Saturday, 16 July 2011

Android User Interface Part 2

To build a compound control as shown below.
As in the previous post the steps are to 
1) Define the layout in xml.
2) Define a class to represent the layout in code.
3) Inflate the layout in code.
4) Set it to an activity.
The xml layout.
The difference is in the attributes that are specified on the xml layout that allows the buttons or any other view to take up enough space as we need it to.
The layout specifies a editview, a list view and two buttons. The two buttons have their width set to 0 dip. The table row which has the button has a collective weight sum of 2. Each of the buttons has a weight of 1. So they occupy half the width each.
The layout class
This is similar to the class in the previous blog but, here it is sub-classed from tablelayout. The rest is same.
Using this in an activity
This is also the same as in previous post. Insatntiate a class of the layout just created with the activity as the context. Set it to the activity using 'setContentView' method. The method also shows how to use the arrayadapter to set values to a listview.
The advantage of using the xml layout is that, once it is defined and represented in a layout sub-class it can be used at multiple application activities on the run.

Android User Interface: Using Xml layout resources Part 1

Problem: Getting a layout in xml, to bring it up on an activity. 

In android Views are widgets or controls like textviews, buttons, lists and the like. Activity is what you see on the screen i.e your window or frame that is to be displayed. Layout is how you arrange / position your views on the screen. This is similar to java layouts.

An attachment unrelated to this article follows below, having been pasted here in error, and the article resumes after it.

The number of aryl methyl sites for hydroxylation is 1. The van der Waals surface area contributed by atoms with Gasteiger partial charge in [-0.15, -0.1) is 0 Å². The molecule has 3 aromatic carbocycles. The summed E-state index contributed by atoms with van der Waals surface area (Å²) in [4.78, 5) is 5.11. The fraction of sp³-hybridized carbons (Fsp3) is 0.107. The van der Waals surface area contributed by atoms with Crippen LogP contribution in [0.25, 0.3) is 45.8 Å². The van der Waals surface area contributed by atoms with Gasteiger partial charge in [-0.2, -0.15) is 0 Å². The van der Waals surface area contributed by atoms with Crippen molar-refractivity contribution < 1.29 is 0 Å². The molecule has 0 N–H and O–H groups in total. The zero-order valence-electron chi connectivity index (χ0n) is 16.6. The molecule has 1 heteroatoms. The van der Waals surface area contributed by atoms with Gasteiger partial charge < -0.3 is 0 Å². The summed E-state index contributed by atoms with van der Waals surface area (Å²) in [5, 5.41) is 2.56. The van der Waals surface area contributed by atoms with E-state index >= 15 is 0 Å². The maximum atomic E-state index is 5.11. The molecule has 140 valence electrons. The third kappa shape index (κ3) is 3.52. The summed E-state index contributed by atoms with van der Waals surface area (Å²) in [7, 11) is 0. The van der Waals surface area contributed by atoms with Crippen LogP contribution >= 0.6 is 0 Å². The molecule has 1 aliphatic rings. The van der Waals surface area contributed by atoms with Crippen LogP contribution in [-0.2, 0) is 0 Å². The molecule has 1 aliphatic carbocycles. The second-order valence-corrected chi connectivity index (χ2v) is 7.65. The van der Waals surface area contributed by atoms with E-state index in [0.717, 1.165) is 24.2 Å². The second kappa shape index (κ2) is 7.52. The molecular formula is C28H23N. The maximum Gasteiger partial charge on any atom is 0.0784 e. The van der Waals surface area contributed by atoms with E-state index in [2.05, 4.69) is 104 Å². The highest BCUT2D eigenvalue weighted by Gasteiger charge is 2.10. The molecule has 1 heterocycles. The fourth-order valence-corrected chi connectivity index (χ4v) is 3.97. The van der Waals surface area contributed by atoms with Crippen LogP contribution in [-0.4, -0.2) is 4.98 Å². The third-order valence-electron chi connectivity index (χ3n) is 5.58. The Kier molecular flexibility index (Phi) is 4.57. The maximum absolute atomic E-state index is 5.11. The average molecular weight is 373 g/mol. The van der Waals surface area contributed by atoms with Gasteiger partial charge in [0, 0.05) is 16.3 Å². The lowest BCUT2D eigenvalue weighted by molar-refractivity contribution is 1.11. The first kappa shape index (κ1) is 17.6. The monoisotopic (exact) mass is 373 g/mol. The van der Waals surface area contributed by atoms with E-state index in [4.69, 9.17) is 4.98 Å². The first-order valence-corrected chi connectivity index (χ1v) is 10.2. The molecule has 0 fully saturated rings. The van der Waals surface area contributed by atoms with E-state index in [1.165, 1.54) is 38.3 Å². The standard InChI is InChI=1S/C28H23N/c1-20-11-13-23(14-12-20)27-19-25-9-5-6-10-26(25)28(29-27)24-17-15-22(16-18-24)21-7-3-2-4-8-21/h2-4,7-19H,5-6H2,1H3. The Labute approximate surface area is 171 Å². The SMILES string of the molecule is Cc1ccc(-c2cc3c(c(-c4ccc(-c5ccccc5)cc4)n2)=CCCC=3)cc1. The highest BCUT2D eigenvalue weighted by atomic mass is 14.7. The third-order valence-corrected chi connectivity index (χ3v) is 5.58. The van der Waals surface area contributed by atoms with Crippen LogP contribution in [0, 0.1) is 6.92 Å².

The first thing to do is to get your layout defined in an xml layout resource. This can easily be done by using the tools in eclispe for android development. Either you define the xml as shown below in hand or you can use the graphical editor. 

In the xml file below, there is a textview that acts as a banner and a listview. The attributes of the views are mostly straight forward. We can get more control over the views using these attributes. For the time being we focus on getting this xml layout on the screen.
The second step is to represent layout in code using a class which is subclassed from android.widget.LinearLayout. We will use this class in code to build the layout and the views in it (inflate) at runtime. 

(i) Define a class that extends from android.widget.LinearLayout
(ii) Define fields in the class for the textview and listview. For an instance of    this layout class we will get the corresponding view objects into these.
(iii) Override the Constructor for the view, place a call to the super class constructor. Now we add the code to inflate the xml layout. 
(iv) Inflating the layout is done using a system service in android called layout inflator service. Once we inflate the layout we get a reference to the textview and the listview of this layout by calling the findViewById method.

So far the layout is there to be used on an activity. To use this layout class in an activity,

(i) Declare this layout object in your activity.
(ii) In the onCreate method of this activity create the layout object using the current activity as context.
(iii) Set the layout using the 'setContentView' method.

You can set some values for the text view and the list view after this or in the layout class itself. Here an arrayadapter is used to set values to the listview. 

The advantage of using the xml layout is that, you dont build the layout in code and keep you user interface decoupled from the code. When the layout inflator inflates the layout, it can determine the best by using the xml attributes.

** Note:  Never forget to list your own new activities into the android manifest.